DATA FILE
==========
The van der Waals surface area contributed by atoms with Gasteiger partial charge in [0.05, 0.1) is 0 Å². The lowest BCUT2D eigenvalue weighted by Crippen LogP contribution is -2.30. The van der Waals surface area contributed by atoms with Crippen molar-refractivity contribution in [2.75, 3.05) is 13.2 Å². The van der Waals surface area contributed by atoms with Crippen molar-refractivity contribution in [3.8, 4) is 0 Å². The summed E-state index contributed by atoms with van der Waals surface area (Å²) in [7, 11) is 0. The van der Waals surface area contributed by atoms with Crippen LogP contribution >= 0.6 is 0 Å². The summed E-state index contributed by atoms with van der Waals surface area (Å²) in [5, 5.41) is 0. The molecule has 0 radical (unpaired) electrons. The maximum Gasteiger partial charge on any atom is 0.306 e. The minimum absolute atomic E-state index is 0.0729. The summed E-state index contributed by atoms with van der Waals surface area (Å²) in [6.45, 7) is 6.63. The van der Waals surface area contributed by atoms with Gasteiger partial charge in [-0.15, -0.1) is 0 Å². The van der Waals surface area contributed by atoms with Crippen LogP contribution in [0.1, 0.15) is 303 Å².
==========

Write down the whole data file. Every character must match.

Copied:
The van der Waals surface area contributed by atoms with Gasteiger partial charge in [0.05, 0.1) is 0 Å². The lowest BCUT2D eigenvalue weighted by Crippen LogP contribution is -2.30. The van der Waals surface area contributed by atoms with Crippen molar-refractivity contribution in [2.75, 3.05) is 13.2 Å². The van der Waals surface area contributed by atoms with Crippen molar-refractivity contribution in [3.8, 4) is 0 Å². The summed E-state index contributed by atoms with van der Waals surface area (Å²) in [7, 11) is 0. The van der Waals surface area contributed by atoms with Crippen LogP contribution >= 0.6 is 0 Å². The summed E-state index contributed by atoms with van der Waals surface area (Å²) in [5, 5.41) is 0. The molecule has 0 radical (unpaired) electrons. The maximum Gasteiger partial charge on any atom is 0.306 e. The minimum absolute atomic E-state index is 0.0729. The summed E-state index contributed by atoms with van der Waals surface area (Å²) in [6.45, 7) is 6.63. The van der Waals surface area contributed by atoms with Gasteiger partial charge in [-0.15, -0.1) is 0 Å². The van der Waals surface area contributed by atoms with Crippen LogP contribution in [0.1, 0.15) is 303 Å².